II Corinthians 12:9-10

"And he said unto me, My grace is sufficient for thee: for my strength is made perfect in weakness. Most gladly therefore will I rather glory in my infirmities, that the power of Christ may rest upon me. Therefore I take pleasure in infirmities... for Christ's sake: for when I am weak, then am I strong."
II Corinthians 12:9-10

Tuesday, October 2, 2012

Perfect Posture

Wouldn't it be nice to have perfect posture and not even have to try? Well... yeah, it's pretty great, actually.

1. It's a great conversation starter. People always comment on it, and depending on who it is and how much time we have, I may or may not give credit to the actual source of my good posture: my two lovely 18-inch rods. But when I do, people always find it fascinating, and I've made a few new friends doing that.

2. It makes everyone else conscious of their posture-- and once in a while, they'll fix it. Mission accomplished.

3. I would like to think that it gives me an authoritative presence, but somehow, I don't think it does.

4. It also makes it basically impossible to fall asleep in class. I have honestly never done that anyway, but it would be pretty hard to sink down into those chairs and take a little snooze with such erect posture.

5. It's great for having a good view during a play or concert. I just feel bad for the people behind me who aren't so blessed with height.

So, it must be pretty wonderful not to have your mom constantly telling you to sit up straight or stop slouching, right? Yep. It is. So we all should just get rods screwed into our spines, right? Ok, maybe not.

1. You don't fit into any chair you're sitting in, from classroom, to car, to airplane. My lower back curves inward, so the only part of my back that even makes contact with the chair is my shoulder blades. And then, since my spine is rotated like a cork screw, by back is uneven against the chair (which is quite painful at times). So I just don't lean against the back of my chair, and it's all good.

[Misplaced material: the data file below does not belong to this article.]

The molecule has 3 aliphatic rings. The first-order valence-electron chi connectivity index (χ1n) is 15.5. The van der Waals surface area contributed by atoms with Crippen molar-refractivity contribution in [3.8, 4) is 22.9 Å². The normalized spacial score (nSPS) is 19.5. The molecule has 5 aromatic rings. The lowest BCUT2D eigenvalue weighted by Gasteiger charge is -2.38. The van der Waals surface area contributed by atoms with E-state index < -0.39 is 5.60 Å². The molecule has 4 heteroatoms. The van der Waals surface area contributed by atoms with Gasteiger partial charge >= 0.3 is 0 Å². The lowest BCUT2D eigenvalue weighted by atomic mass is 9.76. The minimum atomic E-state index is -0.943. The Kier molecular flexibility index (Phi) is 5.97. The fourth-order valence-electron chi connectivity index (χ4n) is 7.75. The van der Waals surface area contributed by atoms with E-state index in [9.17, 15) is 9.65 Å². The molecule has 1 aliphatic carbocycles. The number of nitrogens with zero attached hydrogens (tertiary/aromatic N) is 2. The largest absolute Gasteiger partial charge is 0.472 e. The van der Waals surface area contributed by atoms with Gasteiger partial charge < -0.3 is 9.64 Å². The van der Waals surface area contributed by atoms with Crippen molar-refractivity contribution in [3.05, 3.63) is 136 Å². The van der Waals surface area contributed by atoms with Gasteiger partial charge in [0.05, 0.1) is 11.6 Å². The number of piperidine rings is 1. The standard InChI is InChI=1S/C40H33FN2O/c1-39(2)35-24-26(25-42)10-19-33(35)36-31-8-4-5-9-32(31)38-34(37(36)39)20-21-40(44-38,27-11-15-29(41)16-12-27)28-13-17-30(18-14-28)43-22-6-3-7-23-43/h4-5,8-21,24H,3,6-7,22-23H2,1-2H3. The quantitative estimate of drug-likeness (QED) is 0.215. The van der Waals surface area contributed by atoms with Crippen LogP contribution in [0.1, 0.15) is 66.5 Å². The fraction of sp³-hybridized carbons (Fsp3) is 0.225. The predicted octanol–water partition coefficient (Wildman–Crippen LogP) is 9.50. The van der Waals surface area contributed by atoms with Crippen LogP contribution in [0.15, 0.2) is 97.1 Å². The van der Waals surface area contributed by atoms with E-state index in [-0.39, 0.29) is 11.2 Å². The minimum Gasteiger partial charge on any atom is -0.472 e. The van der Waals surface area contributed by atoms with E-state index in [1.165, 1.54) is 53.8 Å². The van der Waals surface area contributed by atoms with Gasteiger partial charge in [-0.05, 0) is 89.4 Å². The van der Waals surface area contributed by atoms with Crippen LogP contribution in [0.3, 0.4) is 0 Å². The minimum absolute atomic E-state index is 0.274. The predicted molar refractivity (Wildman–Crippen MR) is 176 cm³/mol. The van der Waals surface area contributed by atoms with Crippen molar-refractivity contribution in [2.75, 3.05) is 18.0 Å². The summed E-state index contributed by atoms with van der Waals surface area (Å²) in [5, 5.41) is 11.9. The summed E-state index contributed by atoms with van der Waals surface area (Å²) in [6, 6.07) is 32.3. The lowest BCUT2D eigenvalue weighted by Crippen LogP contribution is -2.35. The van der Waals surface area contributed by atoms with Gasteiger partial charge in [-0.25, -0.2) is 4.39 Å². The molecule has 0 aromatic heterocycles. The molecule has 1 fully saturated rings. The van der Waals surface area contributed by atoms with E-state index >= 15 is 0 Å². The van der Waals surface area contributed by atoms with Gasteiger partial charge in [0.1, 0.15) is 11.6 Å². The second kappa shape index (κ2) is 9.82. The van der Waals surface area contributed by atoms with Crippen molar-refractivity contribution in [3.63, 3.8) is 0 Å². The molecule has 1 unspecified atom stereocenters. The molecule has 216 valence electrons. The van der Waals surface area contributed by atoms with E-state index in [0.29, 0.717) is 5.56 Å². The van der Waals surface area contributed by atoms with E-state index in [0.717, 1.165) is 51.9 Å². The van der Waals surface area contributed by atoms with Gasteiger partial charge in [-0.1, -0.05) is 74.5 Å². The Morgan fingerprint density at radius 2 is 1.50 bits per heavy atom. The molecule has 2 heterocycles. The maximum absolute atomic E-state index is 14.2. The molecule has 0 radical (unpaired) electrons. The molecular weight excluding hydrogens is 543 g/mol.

2. Perfect posture means no slouching. Period. And slouching comes in handy when you need to bend down to pick up something, when you get the stomach flu and simply want to curl up into a ball and sleep, getting in and out of a car, or even getting a drink from the drinking fountain. But you learn to adjust. It would be nice to have some spinal flexibility when doing things like playing the piano, playing volleyball, putting on shoes, etc.

3. People automatically assume I'm a snob. And I'm not assuming that. They've told me, once they get to know me. :)

4. Being a music major means that many times a teacher will tell everyone to do the "ragdoll." In other words, bend over forward (problem #1) and come up one vertebra at a time (problem #2). So I stand there inconspicuously while the rest of the class is busy stacking their vertebrae back into place.

5. I'm tension-prone. Because I'm so straight, my shoulders are basically in a constant state of tension. But I'm working on that.

It's been over 2 years, and I'm still adjusting. Sometimes I just want to bend my back because I know I can't anymore. But if bending my back is all I'm adjusting to now, I would say that I have a LOT to be thankful for.

So I have perfect posture-- what's your "superhero power?"

Oh, just some random pics of me with good posture. :D